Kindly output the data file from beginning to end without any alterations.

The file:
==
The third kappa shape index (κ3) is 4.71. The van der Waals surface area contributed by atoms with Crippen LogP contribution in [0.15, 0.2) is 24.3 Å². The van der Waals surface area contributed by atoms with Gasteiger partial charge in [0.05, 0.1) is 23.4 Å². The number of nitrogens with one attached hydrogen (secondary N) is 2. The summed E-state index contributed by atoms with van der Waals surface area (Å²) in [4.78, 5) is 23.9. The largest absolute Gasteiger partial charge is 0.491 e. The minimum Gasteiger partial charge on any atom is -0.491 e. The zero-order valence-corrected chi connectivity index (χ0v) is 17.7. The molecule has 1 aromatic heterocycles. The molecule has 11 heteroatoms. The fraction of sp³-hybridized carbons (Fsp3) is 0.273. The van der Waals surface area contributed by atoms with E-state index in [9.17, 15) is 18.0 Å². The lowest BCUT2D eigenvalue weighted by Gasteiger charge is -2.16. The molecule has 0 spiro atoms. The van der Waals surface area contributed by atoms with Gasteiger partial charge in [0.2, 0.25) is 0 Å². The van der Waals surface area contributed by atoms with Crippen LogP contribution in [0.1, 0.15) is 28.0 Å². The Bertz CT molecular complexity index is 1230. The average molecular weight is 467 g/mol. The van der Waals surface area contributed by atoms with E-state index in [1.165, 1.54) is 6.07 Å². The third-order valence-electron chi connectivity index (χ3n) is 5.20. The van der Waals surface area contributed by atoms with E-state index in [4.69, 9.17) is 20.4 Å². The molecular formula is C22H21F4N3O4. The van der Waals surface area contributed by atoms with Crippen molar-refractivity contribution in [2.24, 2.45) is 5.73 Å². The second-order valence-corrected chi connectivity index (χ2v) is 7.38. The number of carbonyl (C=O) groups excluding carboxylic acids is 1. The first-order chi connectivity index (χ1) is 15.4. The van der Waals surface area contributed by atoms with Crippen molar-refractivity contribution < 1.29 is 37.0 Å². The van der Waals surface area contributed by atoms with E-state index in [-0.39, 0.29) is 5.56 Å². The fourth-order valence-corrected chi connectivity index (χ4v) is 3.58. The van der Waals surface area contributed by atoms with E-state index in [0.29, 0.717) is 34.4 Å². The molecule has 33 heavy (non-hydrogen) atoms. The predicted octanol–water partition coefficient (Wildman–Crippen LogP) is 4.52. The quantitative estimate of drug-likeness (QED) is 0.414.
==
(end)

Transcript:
The third kappa shape index (κ3) is 4.71. The van der Waals surface area contributed by atoms with Crippen LogP contribution in [0.15, 0.2) is 24.3 Å². The van der Waals surface area contributed by atoms with Gasteiger partial charge in [0.05, 0.1) is 23.4 Å². The number of nitrogens with one attached hydrogen (secondary N) is 2. The summed E-state index contributed by atoms with van der Waals surface area (Å²) in [4.78, 5) is 23.9. The largest absolute Gasteiger partial charge is 0.491 e. The minimum Gasteiger partial charge on any atom is -0.491 e. The zero-order valence-corrected chi connectivity index (χ0v) is 17.7. The molecule has 1 aromatic heterocycles. The molecule has 11 heteroatoms. The fraction of sp³-hybridized carbons (Fsp3) is 0.273. The van der Waals surface area contributed by atoms with E-state index in [9.17, 15) is 18.0 Å². The lowest BCUT2D eigenvalue weighted by Gasteiger charge is -2.16. The molecule has 0 spiro atoms. The van der Waals surface area contributed by atoms with Gasteiger partial charge in [0.2, 0.25) is 0 Å². The van der Waals surface area contributed by atoms with Crippen LogP contribution in [0.1, 0.15) is 28.0 Å². The Bertz CT molecular complexity index is 1230. The average molecular weight is 467 g/mol. The van der Waals surface area contributed by atoms with E-state index in [1.165, 1.54) is 6.07 Å². The third-order valence-electron chi connectivity index (χ3n) is 5.20. The van der Waals surface area contributed by atoms with E-state index in [4.69, 9.17) is 20.4 Å². The molecular formula is C22H21F4N3O4. The van der Waals surface area contributed by atoms with Crippen molar-refractivity contribution in [2.24, 2.45) is 5.73 Å². The second-order valence-corrected chi connectivity index (χ2v) is 7.38. The number of carbonyl (C=O) groups excluding carboxylic acids is 1. The first-order chi connectivity index (χ1) is 15.4. The van der Waals surface area contributed by atoms with Crippen molar-refractivity contribution < 1.29 is 37.0 Å². The van der Waals surface area contributed by atoms with E-state index in [-0.39, 0.29) is 5.56 Å². The fourth-order valence-corrected chi connectivity index (χ4v) is 3.58. The van der Waals surface area contributed by atoms with E-state index in [0.29, 0.717) is 34.4 Å². The molecule has 33 heavy (non-hydrogen) atoms. The predicted octanol–water partition coefficient (Wildman–Crippen LogP) is 4.52. The quantitative estimate of drug-likeness (QED) is 0.414.